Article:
Not all learners will want to become computer scientists when they grow up, but there are many other reasons why young children benefit from understanding how computers work. Computing develops problem solving skills, prepares learners for our technology-driven world, and helps them understand the digital tools that will support their learning in other subjects. Plus it’s fun – children love seeing their programs actually come to life on screen.
It is for all these reasons that we are introducing Computing to Cambridge Primary and Lower Secondary, for first teaching from September 2022. It complements our Digital Literacy curricula and provides an exciting opportunity for learners to understand the increasing role that computer technology plays in our lives.
Our Computing curricula are made up of five content strands:
In this blog post, I am going to focus on the programming strand. For this strand, the teaching activities in our Schemes of Work introduce learners to a range of contexts, such as programming simple onscreen animations and interactive artefacts that respond to user input, as well as programming other devices, such as robots and interactive lighting systems. They will explore different programming languages, including block-based (Scratch) and text-based (Python), so they are aware that computers need clear, logical instructions to function well.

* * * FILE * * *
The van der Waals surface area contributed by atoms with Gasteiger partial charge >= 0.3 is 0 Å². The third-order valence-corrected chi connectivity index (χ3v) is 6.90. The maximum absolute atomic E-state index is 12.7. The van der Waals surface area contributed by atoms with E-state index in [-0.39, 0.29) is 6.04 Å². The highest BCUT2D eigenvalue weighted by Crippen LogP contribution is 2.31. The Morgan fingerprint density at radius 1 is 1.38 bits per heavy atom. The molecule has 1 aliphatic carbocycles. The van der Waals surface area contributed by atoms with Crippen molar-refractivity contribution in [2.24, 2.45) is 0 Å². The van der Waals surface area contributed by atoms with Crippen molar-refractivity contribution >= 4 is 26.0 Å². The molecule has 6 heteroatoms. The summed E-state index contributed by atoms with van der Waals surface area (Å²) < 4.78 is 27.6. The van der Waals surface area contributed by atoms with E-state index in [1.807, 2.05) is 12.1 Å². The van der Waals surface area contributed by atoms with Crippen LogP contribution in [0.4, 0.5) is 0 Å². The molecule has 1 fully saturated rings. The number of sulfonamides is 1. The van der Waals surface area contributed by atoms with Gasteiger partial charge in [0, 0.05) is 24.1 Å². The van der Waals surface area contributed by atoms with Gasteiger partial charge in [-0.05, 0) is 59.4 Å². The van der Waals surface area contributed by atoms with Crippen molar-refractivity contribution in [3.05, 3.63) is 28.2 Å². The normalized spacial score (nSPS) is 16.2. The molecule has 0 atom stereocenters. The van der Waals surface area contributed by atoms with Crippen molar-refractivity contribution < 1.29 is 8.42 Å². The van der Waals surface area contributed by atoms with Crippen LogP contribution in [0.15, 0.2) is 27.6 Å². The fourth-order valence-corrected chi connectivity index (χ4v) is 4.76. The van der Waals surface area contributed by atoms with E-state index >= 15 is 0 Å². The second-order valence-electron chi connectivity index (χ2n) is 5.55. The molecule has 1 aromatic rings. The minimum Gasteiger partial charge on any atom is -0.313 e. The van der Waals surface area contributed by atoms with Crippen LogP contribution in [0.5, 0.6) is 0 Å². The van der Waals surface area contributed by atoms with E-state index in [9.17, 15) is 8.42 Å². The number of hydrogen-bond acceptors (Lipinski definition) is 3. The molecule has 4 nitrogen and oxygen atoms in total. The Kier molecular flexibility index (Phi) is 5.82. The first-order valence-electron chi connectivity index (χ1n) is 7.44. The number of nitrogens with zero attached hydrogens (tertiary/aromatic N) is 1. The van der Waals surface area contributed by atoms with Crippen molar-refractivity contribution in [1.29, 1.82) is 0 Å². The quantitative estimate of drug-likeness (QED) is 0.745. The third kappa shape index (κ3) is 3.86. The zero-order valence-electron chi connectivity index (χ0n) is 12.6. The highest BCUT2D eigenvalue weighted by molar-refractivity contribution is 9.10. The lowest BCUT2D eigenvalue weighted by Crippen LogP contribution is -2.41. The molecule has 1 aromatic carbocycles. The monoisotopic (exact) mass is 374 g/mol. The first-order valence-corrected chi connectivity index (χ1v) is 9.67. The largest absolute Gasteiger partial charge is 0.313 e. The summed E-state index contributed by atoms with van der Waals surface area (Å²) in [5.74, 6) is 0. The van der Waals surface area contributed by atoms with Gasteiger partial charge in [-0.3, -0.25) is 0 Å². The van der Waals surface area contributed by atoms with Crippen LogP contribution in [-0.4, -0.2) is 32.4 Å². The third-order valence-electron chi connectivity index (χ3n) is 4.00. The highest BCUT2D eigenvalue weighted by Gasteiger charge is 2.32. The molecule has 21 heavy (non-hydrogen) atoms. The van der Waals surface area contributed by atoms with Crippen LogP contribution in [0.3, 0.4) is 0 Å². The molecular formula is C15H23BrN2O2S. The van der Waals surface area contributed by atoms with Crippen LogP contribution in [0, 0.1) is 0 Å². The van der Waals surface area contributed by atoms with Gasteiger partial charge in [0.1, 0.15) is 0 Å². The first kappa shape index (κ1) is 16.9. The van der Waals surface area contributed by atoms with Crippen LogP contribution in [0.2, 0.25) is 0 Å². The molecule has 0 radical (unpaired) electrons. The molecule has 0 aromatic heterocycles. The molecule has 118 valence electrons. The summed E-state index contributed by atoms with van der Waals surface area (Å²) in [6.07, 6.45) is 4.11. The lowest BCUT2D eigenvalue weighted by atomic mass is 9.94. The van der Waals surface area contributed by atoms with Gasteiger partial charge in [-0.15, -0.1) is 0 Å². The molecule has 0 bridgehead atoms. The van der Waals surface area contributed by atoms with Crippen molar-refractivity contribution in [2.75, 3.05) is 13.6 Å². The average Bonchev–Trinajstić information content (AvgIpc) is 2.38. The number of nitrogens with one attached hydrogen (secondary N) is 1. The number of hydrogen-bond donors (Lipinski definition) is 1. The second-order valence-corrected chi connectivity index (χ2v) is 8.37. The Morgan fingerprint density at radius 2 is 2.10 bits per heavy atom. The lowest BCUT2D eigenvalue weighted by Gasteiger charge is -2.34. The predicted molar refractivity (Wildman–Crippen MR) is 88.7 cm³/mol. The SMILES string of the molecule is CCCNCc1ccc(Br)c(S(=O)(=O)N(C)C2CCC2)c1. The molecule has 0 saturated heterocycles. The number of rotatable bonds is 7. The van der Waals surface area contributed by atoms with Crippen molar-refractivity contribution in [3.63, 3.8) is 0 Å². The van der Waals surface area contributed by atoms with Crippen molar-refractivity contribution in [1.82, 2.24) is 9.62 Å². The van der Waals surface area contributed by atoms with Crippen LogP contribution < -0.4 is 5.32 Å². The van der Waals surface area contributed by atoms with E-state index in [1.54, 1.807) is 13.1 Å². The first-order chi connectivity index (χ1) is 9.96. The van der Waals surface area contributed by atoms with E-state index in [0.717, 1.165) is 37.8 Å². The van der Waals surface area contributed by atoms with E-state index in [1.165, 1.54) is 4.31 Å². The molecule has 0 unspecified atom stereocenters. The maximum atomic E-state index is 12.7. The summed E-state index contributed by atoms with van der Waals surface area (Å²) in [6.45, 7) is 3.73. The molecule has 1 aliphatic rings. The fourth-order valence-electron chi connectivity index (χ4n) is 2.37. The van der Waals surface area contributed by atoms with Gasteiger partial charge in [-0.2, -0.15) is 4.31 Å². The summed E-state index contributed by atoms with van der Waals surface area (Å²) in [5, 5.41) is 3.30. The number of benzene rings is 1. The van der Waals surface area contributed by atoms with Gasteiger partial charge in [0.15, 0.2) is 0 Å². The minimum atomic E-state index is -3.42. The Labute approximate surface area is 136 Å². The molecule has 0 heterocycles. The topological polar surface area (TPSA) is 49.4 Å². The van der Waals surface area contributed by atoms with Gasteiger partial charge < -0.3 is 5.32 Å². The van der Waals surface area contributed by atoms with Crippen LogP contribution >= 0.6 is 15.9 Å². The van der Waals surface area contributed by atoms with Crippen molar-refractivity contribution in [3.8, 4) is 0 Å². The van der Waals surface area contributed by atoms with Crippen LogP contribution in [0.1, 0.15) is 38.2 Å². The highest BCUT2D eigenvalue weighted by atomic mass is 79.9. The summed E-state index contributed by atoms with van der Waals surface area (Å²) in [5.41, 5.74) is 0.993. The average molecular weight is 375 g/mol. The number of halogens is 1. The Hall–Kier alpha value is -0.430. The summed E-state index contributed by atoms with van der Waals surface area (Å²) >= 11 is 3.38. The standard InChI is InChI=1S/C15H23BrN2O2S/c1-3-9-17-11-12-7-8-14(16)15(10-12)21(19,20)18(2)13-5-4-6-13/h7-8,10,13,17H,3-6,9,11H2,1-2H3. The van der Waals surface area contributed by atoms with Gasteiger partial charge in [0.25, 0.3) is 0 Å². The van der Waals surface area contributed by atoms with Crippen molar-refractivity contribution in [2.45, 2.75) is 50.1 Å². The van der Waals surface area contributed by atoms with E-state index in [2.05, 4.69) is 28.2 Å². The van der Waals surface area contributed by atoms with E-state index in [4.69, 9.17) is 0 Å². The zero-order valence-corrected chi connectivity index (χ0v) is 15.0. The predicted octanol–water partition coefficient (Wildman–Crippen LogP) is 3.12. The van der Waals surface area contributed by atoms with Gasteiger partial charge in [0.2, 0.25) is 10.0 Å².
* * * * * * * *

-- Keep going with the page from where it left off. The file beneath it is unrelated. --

Programming for primary learners
Within the Cambridge Primary curriculum, learners discover that, without careful programming, computers are unable to operate. From Stage 1 onwards, learners understand that there is no natural intelligence within a computer and that devices rely on humans to give them instructions.
Their programming journey begins by understanding that algorithms and programs need to be precise and concise. We ask learners to edit and create programmes using Scratch, or Scratch Jr in Stages 1 and 2, so that they have experience of individual programming constructs, such as using repeating steps within a program, before they begin to combine these constructs from Stage 6. They also use logical instruction sequences to programme physical computing devices, such as robots to move in different directions and other devices to perform actions depending on user inputs.
We think it is also important for learners to identify programming errors, or bugs, so that they build confidence and persevere in finding solutions like real computer programmers.
Programming for lower secondary learners
By the end of Cambridge Lower Secondary, learners develop strong transferable computational thinking skills of logic, decomposition, abstraction, pattern recognition and precision. They will use arithmetic and comparison operators in text-based programs and will import sub-routines from other programs, including from program libraries. One of the key learning areas of our Computing curricula for both primary and lower secondary learners is hands-on programming.